I read this with interest, having been married to an illustrator in the sci-fi fantasy genre, and seeing the process. My ex husband did not do many cover illustrations, but he did work with publishing companies and on projects of this nature.
Your last two paragraphs seem to imply that perhaps the illustrators are not familiar with how to draw characters of different racial backgrounds because of these examples of "whitewashing" that you have mentioned. I am sure that is true in some cases, but I think, having seen the process of how the illustrator often gets the information, that it is not really the case.
I think for the most part, the illustrator has to deal with the art director, and not with the author directly. I know that my Ex was thrilled when he was able to speak directly to an author, to show sketches, and to try to match up what the author had in mind for a character or scene. But that was a rarity. Also, the illustrator might not have the time/interest/ or even the opportunity to read the text that he is illustrating... it might not be available to him. He must simply work on the imagery based on the art director's description, which could be just a couple of sentences.
Working with art directors can be frustrating for illustrators, as they try to create a rich visual image based on a few words. And those few words may not come from the author and may be incomplete for what is needed for a proper depiction of the text, unfortunately.
I have heard many frustrated illustrators talk about the descriptions given that are more focused on the scene or the action, and after sketches come in for approval, some major detail needs to be altered, like the race, size or even the sex of the character. My ex had almost finished a piece for a book when the AD told him that one of his characters needed to be entirely changed to a female (a female alien, but still a big change, lol). Sometimes it seems like the old telephone game, where the idea travels through so many people, that when it gets to the end of the line, its a totally different thing entirely. And sometimes it gets published that way, if there is enough bureaucracy and not enough checking.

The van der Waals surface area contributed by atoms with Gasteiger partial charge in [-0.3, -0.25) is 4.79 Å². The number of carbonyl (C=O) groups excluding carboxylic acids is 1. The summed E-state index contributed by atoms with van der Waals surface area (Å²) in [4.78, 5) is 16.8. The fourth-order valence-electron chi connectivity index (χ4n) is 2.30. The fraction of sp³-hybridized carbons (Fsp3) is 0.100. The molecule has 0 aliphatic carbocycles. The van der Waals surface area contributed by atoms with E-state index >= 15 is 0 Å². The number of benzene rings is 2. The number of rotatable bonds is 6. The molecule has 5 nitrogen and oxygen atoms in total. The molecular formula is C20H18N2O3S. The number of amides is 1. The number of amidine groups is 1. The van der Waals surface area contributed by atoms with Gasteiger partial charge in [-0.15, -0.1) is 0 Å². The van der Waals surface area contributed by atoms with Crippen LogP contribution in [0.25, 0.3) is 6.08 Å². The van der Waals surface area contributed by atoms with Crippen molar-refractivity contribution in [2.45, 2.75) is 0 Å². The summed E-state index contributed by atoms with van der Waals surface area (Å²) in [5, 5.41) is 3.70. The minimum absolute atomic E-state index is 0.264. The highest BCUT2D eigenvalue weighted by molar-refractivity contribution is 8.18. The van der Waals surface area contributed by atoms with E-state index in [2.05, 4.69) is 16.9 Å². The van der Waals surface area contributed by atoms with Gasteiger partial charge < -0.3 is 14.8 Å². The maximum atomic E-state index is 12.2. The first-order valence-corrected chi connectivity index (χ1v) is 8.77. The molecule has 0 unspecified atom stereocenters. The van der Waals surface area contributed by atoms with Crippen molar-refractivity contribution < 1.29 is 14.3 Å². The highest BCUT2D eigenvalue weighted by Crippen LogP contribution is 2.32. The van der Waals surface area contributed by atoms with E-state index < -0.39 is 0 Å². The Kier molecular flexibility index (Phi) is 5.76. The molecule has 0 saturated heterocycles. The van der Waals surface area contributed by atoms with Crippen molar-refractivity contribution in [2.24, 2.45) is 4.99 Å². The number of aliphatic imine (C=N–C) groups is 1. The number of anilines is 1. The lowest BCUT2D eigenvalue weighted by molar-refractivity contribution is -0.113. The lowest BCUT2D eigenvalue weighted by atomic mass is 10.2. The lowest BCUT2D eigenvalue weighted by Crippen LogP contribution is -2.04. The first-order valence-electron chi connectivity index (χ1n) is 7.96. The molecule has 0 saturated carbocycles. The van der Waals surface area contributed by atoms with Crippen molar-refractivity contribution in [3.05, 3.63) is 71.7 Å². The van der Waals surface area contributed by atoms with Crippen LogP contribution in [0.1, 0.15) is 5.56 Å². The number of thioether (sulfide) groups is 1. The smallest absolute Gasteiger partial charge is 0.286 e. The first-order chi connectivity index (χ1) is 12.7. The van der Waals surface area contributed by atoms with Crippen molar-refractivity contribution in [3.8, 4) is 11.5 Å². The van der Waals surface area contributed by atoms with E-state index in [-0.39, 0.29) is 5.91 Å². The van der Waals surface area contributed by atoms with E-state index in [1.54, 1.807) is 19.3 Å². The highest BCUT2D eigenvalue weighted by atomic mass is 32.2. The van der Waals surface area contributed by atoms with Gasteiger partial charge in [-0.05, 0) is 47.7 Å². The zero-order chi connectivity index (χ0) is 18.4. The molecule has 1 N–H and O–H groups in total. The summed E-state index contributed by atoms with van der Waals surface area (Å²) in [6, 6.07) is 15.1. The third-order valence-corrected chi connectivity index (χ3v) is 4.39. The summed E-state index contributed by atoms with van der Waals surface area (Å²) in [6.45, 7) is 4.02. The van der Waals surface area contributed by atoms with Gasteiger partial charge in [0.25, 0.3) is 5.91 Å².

I think having art workshops at Cons is a great idea, and i love the idea of having art workshops celebrating the diversity in humanity! But I just wanted to make a note here that the blame for the "whitewashing" of book covers is not often likely to be placed in the hands of the illustrators.
I was mainly thinking of it as a way for fen to get more comfortable with the appearances of people with different races, and also how to draw them. --How do you draw a nose on a dark black face and still get across that the character has dark skin? what color are people, really? If I want to make an Asian character who is not just generically asian but rather Korean or Japanese or vietnamese, what are the differences? What do the people of the West Indies look like?
Basically that sort of thing.
Re: Art directors: YES. But just because the system sucks and caters to major book buyers and not to readers doesn't mean we just have to throw up our hands and give up. Book buyers and art directors are people too. :)